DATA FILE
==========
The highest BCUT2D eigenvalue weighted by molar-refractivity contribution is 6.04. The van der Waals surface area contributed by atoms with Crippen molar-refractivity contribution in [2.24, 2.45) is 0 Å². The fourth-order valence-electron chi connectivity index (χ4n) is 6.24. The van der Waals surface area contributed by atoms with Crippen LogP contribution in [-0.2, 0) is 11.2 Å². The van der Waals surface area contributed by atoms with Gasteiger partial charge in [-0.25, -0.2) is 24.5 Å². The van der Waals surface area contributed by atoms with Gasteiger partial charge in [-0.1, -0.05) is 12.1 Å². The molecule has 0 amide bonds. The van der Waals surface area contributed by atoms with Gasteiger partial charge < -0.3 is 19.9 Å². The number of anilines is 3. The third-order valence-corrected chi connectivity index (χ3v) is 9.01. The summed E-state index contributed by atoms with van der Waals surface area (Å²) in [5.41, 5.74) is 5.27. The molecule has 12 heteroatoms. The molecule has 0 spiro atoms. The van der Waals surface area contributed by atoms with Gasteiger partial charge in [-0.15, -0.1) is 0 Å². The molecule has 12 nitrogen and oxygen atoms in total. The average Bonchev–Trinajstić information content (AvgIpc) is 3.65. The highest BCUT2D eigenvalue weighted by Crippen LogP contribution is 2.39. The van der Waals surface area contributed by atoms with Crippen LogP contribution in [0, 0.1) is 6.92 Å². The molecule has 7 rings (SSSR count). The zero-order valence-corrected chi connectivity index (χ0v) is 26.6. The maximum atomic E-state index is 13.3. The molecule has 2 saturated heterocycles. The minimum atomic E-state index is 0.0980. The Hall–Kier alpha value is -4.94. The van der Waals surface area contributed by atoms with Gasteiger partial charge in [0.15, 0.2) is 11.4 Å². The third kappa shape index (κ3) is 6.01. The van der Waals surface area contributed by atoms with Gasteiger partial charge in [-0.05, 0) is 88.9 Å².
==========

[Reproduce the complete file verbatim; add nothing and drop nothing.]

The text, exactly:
The highest BCUT2D eigenvalue weighted by molar-refractivity contribution is 6.04. The van der Waals surface area contributed by atoms with Crippen molar-refractivity contribution in [2.24, 2.45) is 0 Å². The fourth-order valence-electron chi connectivity index (χ4n) is 6.24. The van der Waals surface area contributed by atoms with Crippen LogP contribution in [-0.2, 0) is 11.2 Å². The van der Waals surface area contributed by atoms with Gasteiger partial charge in [-0.25, -0.2) is 24.5 Å². The van der Waals surface area contributed by atoms with Gasteiger partial charge in [-0.1, -0.05) is 12.1 Å². The molecule has 0 amide bonds. The van der Waals surface area contributed by atoms with Gasteiger partial charge < -0.3 is 19.9 Å². The number of anilines is 3. The third-order valence-corrected chi connectivity index (χ3v) is 9.01. The summed E-state index contributed by atoms with van der Waals surface area (Å²) in [5.41, 5.74) is 5.27. The molecule has 12 heteroatoms. The molecule has 0 spiro atoms. The van der Waals surface area contributed by atoms with Gasteiger partial charge in [-0.15, -0.1) is 0 Å². The molecule has 12 nitrogen and oxygen atoms in total. The average Bonchev–Trinajstić information content (AvgIpc) is 3.65. The highest BCUT2D eigenvalue weighted by Crippen LogP contribution is 2.39. The van der Waals surface area contributed by atoms with Crippen LogP contribution in [0, 0.1) is 6.92 Å². The molecule has 7 rings (SSSR count). The zero-order valence-corrected chi connectivity index (χ0v) is 26.6. The maximum atomic E-state index is 13.3. The molecule has 2 saturated heterocycles. The minimum atomic E-state index is 0.0980. The Hall–Kier alpha value is -4.94. The van der Waals surface area contributed by atoms with Gasteiger partial charge in [0.15, 0.2) is 11.4 Å². The third kappa shape index (κ3) is 6.01. The van der Waals surface area contributed by atoms with Gasteiger partial charge in [-0.05, 0) is 88.9 Å².